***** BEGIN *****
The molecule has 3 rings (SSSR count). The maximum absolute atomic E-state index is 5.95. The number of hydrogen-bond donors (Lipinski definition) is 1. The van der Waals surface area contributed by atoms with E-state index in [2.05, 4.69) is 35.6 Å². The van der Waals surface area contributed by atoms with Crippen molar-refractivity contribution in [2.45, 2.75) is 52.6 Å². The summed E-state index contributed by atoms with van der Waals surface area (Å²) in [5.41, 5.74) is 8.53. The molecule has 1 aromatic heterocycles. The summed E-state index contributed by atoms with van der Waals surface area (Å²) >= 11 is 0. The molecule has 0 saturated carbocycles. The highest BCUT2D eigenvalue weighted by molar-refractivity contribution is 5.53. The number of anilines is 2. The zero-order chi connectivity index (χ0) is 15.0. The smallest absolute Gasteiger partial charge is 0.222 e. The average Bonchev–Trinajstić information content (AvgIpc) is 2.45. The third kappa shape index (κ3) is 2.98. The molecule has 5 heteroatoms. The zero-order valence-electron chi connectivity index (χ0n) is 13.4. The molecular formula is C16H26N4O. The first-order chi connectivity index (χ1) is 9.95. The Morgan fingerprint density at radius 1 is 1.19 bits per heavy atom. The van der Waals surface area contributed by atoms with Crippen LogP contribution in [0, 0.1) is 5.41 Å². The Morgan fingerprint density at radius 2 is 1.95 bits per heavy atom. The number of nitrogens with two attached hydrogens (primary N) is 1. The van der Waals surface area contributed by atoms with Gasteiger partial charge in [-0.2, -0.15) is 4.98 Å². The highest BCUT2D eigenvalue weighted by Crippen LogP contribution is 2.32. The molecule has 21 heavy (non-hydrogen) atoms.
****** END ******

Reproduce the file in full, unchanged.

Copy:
The molecule has 3 rings (SSSR count). The maximum absolute atomic E-state index is 5.95. The number of hydrogen-bond donors (Lipinski definition) is 1. The van der Waals surface area contributed by atoms with E-state index in [2.05, 4.69) is 35.6 Å². The van der Waals surface area contributed by atoms with Crippen molar-refractivity contribution in [2.45, 2.75) is 52.6 Å². The summed E-state index contributed by atoms with van der Waals surface area (Å²) in [5.41, 5.74) is 8.53. The molecule has 1 aromatic heterocycles. The summed E-state index contributed by atoms with van der Waals surface area (Å²) >= 11 is 0. The molecule has 0 saturated carbocycles. The highest BCUT2D eigenvalue weighted by molar-refractivity contribution is 5.53. The number of anilines is 2. The zero-order chi connectivity index (χ0) is 15.0. The smallest absolute Gasteiger partial charge is 0.222 e. The average Bonchev–Trinajstić information content (AvgIpc) is 2.45. The third kappa shape index (κ3) is 2.98. The molecule has 5 heteroatoms. The zero-order valence-electron chi connectivity index (χ0n) is 13.4. The molecular formula is C16H26N4O. The first-order chi connectivity index (χ1) is 9.95. The Morgan fingerprint density at radius 1 is 1.19 bits per heavy atom. The van der Waals surface area contributed by atoms with Crippen LogP contribution in [0, 0.1) is 5.41 Å². The Morgan fingerprint density at radius 2 is 1.95 bits per heavy atom. The number of nitrogens with two attached hydrogens (primary N) is 1. The van der Waals surface area contributed by atoms with Gasteiger partial charge in [-0.2, -0.15) is 4.98 Å². The highest BCUT2D eigenvalue weighted by Crippen LogP contribution is 2.32. The molecule has 21 heavy (non-hydrogen) atoms.